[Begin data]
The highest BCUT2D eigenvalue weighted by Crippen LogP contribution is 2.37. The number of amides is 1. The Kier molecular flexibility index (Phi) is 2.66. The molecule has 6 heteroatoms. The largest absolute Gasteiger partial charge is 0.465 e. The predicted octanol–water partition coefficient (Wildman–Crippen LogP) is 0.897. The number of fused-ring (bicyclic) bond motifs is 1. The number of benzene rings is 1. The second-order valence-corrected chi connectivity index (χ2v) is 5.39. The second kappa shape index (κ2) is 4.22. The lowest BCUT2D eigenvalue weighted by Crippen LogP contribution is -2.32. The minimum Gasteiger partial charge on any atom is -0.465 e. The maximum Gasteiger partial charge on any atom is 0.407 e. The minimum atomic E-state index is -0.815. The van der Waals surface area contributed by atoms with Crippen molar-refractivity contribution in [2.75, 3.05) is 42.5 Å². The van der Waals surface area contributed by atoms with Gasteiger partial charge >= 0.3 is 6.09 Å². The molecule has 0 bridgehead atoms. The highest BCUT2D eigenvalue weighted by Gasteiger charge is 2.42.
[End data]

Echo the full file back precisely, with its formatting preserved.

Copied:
The highest BCUT2D eigenvalue weighted by Crippen LogP contribution is 2.37. The number of amides is 1. The Kier molecular flexibility index (Phi) is 2.66. The molecule has 6 heteroatoms. The largest absolute Gasteiger partial charge is 0.465 e. The predicted octanol–water partition coefficient (Wildman–Crippen LogP) is 0.897. The number of fused-ring (bicyclic) bond motifs is 1. The number of benzene rings is 1. The second-order valence-corrected chi connectivity index (χ2v) is 5.39. The second kappa shape index (κ2) is 4.22. The lowest BCUT2D eigenvalue weighted by Crippen LogP contribution is -2.32. The minimum Gasteiger partial charge on any atom is -0.465 e. The maximum Gasteiger partial charge on any atom is 0.407 e. The minimum atomic E-state index is -0.815. The van der Waals surface area contributed by atoms with Crippen molar-refractivity contribution in [2.75, 3.05) is 42.5 Å². The van der Waals surface area contributed by atoms with Gasteiger partial charge >= 0.3 is 6.09 Å². The molecule has 0 bridgehead atoms. The highest BCUT2D eigenvalue weighted by Gasteiger charge is 2.42.